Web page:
Sports bras are an evil necessity for any woman who wants to move faster than a swift stroll. They’re usually more expensive than they have any right to be and finding the magical fit/style combo is tricky. Too much control and it’s hard to breathe. Too little and the thing creeps up. When I plunged into outdoor adventure a few years ago, an athletic friend of mine urged me to try Title 9 Sports because of its extensive sports bra section.
The Colorado-based retailer with eight locations out West and a colorful catalog and Website makes what can be an unpleasant experience–finding great women’s activewear that performs as needed without sacrificing style–into a fun one. Whether you’re a kayaker in a tiny town or a runner in a big city, Title Nine (named after the benchmark legislation that says schools getting federal funds have to give females equal opportunities in sports) has a knack for finding you.
At first, I just flipped through the catalog. I imagined myself being more like the real people Title 9 uses for models: teachers, doctors, firefighters who all look strong, pretty, and at ease doing their sport of choice. As I later learned from Rebecca Wara, head of brand marketing and creative at Title Nine, “We don’t believe in hiring fitness models. We use real women that we know who are active and participate in their lives. It’s not hard to look fit and super great if that’s your job.” The catalog proves so inviting with its handy barbell rating system to measure a bra’s support and founder Missy Park’s helpful catalog descriptions that, after the metal hook on one of my sports bras bent in the washing machine, it was easy to go from admiring to buying.
Purchasing a bra remotely is a challenge because it has to fit perfectly. Title Nine has refined the process to make it painless, easy, and pleasurable. When I called, a woman named Julia answered the phone, sounding like someone I’d meet at the rock climbing gym, not a scripted customer service rep. She patiently walked me through different models for my size and style, advising against one I initially asked about because it lacked support. For another style, she told me that the company’s on-staff bra specialist had left a note saying the sizing ran large, preventing a possible return.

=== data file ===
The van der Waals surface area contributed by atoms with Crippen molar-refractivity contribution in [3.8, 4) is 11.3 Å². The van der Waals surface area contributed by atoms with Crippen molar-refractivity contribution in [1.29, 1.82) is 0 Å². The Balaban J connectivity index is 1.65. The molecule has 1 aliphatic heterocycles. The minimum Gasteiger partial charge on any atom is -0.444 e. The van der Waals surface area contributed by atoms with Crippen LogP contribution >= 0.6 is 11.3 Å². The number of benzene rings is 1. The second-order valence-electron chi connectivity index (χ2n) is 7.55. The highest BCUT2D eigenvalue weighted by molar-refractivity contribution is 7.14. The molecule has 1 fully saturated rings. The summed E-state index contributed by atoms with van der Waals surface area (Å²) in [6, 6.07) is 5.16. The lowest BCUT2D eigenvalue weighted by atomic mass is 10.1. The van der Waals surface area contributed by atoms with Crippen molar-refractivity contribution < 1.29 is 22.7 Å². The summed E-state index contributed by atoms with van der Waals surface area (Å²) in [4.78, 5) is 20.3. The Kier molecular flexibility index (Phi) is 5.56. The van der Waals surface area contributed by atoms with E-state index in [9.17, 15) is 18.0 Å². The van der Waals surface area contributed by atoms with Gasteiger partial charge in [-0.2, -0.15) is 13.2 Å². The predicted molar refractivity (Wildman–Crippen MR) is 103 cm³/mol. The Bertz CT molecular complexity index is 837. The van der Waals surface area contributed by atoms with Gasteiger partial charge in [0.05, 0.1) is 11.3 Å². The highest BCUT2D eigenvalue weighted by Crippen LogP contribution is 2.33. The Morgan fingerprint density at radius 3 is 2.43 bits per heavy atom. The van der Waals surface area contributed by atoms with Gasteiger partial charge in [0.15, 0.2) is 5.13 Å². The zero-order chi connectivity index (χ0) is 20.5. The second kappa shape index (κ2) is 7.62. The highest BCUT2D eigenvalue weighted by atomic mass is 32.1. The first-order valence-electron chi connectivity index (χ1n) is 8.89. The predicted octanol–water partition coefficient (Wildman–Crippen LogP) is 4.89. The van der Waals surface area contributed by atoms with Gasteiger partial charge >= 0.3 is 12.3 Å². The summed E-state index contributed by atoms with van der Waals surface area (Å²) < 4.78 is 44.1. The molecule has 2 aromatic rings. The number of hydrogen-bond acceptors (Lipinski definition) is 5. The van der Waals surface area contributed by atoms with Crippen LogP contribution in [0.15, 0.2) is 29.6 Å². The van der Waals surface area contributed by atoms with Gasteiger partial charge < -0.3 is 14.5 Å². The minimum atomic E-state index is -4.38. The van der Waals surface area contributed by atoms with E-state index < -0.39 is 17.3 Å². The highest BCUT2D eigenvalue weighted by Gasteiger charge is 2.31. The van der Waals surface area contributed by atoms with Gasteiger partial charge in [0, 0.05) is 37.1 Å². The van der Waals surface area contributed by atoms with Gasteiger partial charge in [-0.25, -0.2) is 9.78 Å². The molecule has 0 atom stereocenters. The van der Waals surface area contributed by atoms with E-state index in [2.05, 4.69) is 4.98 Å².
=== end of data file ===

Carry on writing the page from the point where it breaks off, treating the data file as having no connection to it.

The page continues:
If the $40 one I picked doesn’t work out, Julia said, Title Nine’s return policy is very flexible. “In three years if you’re like, ‘What happened to this bra?’ we’ll take it back,” she says. Three years? If only I’d bought my now-bent bra from Title Nine. Then she gave me advice I should have known before: put sports bras inside a pillowcase in the washing machine so the hooks don’t catch.
Title Nine’s passion to deliver sports bras as well as wicking tees, pullover dresses, trail-running shoes, and yoga pants for women is all about helping us feel comfortable getting off the bench and participating in sports. Its service culture evolves from that mission. “During a week of [our customer service] training, one of the most important things is learning that you have to do what it takes to make it right” Wara says. “Sometimes you end up calling [a retailer] and asking for someone’s supervisor. Our reps are empowered, so it doesn’t need to escalate. [We] do what it takes, which is a very different approach from other call centers that give very distinct scripts to follow. We say rules make us nervous.”
That empowerment–to care for you as a customer, to eliminate any impediments to being active–is what you’re ultimately paying for. “You’re definitely paying for the service,” says avid outdoorswoman Natalia Hernandez, who also pored over the catalog a long time before placing an order. “But, given how hard it is to find something as personal as a bra and how much time you could spend, it’s definitely worth it.” When a shipping fiasco delayed (and delayed) my new Moving Comfort black sports bra, Title Nine offered to file a complaint on my behalf with the shipping service. And when it finally arrived, it fit like it was custom-made. No bench warming for me.